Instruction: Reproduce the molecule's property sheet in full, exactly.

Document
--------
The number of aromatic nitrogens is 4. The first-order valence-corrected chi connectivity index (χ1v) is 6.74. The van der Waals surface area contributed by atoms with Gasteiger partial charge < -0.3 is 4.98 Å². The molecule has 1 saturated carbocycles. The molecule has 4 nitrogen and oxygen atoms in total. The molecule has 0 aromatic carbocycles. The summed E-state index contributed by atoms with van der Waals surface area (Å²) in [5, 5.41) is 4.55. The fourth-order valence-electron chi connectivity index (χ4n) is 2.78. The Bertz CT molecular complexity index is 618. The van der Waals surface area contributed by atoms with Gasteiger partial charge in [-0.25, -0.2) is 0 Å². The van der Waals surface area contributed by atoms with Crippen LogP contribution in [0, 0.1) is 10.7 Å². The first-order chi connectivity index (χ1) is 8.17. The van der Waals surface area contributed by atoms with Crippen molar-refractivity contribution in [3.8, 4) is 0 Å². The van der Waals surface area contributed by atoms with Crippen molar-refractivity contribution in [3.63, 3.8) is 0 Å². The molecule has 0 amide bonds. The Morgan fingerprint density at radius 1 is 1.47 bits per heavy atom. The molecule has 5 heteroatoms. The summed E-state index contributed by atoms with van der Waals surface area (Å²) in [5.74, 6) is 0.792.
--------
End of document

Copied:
The number of aromatic nitrogens is 4. The first-order valence-corrected chi connectivity index (χ1v) is 6.74. The van der Waals surface area contributed by atoms with Gasteiger partial charge < -0.3 is 4.98 Å². The molecule has 1 saturated carbocycles. The molecule has 4 nitrogen and oxygen atoms in total. The molecule has 0 aromatic carbocycles. The summed E-state index contributed by atoms with van der Waals surface area (Å²) in [5, 5.41) is 4.55. The fourth-order valence-electron chi connectivity index (χ4n) is 2.78. The Bertz CT molecular complexity index is 618. The van der Waals surface area contributed by atoms with Gasteiger partial charge in [-0.25, -0.2) is 0 Å². The van der Waals surface area contributed by atoms with Crippen LogP contribution in [0, 0.1) is 10.7 Å². The first-order chi connectivity index (χ1) is 8.17. The van der Waals surface area contributed by atoms with Crippen molar-refractivity contribution in [3.8, 4) is 0 Å². The van der Waals surface area contributed by atoms with Crippen molar-refractivity contribution in [3.63, 3.8) is 0 Å². The molecule has 0 amide bonds. The Morgan fingerprint density at radius 1 is 1.47 bits per heavy atom. The molecule has 5 heteroatoms. The summed E-state index contributed by atoms with van der Waals surface area (Å²) in [5.74, 6) is 0.792.